5 Steps For Deeper Connections

Check out this piece I collaborated on for WOMN MAG: http://www.womnmag.com/lifestyle/5-steps-deeper-connections/

The team at WOMN frequently attends events where small talk is prevalent. People might chat about shoes, or the girl in the room who resembles a supermodel. But are we really only connecting with each other over surface opinions? We believe shared and different interests can be a tool to dive deeper and forge authentic bonds.

With the recent debates and election, we realized the political mode of asking questions to size up and one-up. When meeting someone, why can’t we lead with authenticity? What is the best way to do this without interviewing, interrogating, or overstepping?

WOMN is not a political platform, but we firmly believe in community and accomplishing more together. Whether you are a new mom thankful to the person who held the door for your mammoth stroller, or the loner on a park bench who encounters a genuine smile, sometimes the most impactful moments start with a stranger.

As holiday events and gatherings quickly approach, we’ve sought out tools to foster community beyond the surface. We consulted relationship expert and therapist, Ana Santaolalla, for attainable, simple steps toward meaningful conversations this season. Her ”east meets west approach to healing the modern mind” is a realistic, refreshing perspective on the human need to bond, and ultimately reach our highest potential. Ana recommends keeping these five steps in mind:

Intentional Connection. Be purposeful about your goal to connect. Go into a gathering with the mindset that you want to bond with others in a worthwhile way. Mingling with everyone will likely result in little more than small talk and exhaustion. Focusing on getting to know one or two new people is much more likely to forge new bonds.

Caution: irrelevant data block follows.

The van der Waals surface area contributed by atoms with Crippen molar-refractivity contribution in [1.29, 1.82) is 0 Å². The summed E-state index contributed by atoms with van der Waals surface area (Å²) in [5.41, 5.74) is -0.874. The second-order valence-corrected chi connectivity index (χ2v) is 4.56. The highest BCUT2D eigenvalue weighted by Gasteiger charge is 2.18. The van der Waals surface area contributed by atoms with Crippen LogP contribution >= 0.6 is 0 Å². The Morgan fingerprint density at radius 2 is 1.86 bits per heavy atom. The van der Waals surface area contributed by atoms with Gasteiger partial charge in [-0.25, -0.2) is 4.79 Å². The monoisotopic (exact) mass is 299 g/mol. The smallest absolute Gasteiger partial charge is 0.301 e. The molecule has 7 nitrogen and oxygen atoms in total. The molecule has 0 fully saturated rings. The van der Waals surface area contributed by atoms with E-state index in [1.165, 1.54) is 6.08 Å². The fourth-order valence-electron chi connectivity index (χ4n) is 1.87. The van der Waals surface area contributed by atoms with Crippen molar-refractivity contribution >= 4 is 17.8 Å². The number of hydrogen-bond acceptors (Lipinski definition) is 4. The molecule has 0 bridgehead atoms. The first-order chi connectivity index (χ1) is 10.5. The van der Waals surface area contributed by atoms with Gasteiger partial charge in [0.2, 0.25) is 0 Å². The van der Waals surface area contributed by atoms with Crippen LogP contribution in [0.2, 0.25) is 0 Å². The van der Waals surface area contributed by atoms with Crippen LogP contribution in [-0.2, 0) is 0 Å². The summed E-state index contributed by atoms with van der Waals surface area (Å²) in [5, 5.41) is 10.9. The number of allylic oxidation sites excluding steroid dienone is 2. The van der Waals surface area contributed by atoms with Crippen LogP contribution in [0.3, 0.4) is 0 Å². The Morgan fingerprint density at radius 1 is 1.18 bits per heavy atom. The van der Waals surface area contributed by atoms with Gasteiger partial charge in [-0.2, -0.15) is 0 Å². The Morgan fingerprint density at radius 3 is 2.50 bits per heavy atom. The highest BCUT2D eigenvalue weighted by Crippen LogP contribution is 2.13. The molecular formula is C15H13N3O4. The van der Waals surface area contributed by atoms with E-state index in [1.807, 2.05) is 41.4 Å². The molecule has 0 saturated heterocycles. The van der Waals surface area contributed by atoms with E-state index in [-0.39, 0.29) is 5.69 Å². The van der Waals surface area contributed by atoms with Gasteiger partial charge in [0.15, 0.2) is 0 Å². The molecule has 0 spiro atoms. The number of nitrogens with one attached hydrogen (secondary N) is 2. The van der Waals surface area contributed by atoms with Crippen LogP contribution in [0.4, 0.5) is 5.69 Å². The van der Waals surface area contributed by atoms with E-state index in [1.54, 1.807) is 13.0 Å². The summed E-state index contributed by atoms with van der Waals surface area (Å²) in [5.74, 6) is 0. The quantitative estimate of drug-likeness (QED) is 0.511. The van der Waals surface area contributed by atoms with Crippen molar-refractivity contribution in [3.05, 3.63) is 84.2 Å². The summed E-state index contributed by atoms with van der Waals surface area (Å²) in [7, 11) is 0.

Authenticity. Be real, be genuine, be yourself- that is, your true self. Many of us have been socialized to care immensely about how others perceive us. The desire to be liked is natural, but it often leads us to act in ways that are incongruent with who we truly are. When we are congruent, what we feel and what we say match. This authenticity brings with it a sense of calm and ease. Meaningful connections are rooted in honesty and openness. Share something amazing- even awkward or frustrating- that happened to you that day. Transparency in such areas is relatable, as well as liberating.

Be present. Be in the moment, aware of the sensations you are experiencing. If you are having a conversation, focus on that, not what is happening across the room. Are you feeling nervous, bored, excited? Being present allows you to pick up on other people’s cues more effectively, and to fully experience your own feelings. This awareness can remain internal, or something you share with a new friend. Sharing what you are feeling is a vulnerable act, and vulnerability is a pillar of connection.

Curiosity. A genuine interest in bonding with someone sparks the desire to ask questions, to learn more. Typical conversation starters can be invasive or competitive. Instead of asking someone what they do for work, how about first asking how their day is going or what they did that day? Extroverts generally enjoy talking about themselves and their experiences. Those who are introverted may not share as much, but your gentle curiosity will encourage openness, and a deeper interaction.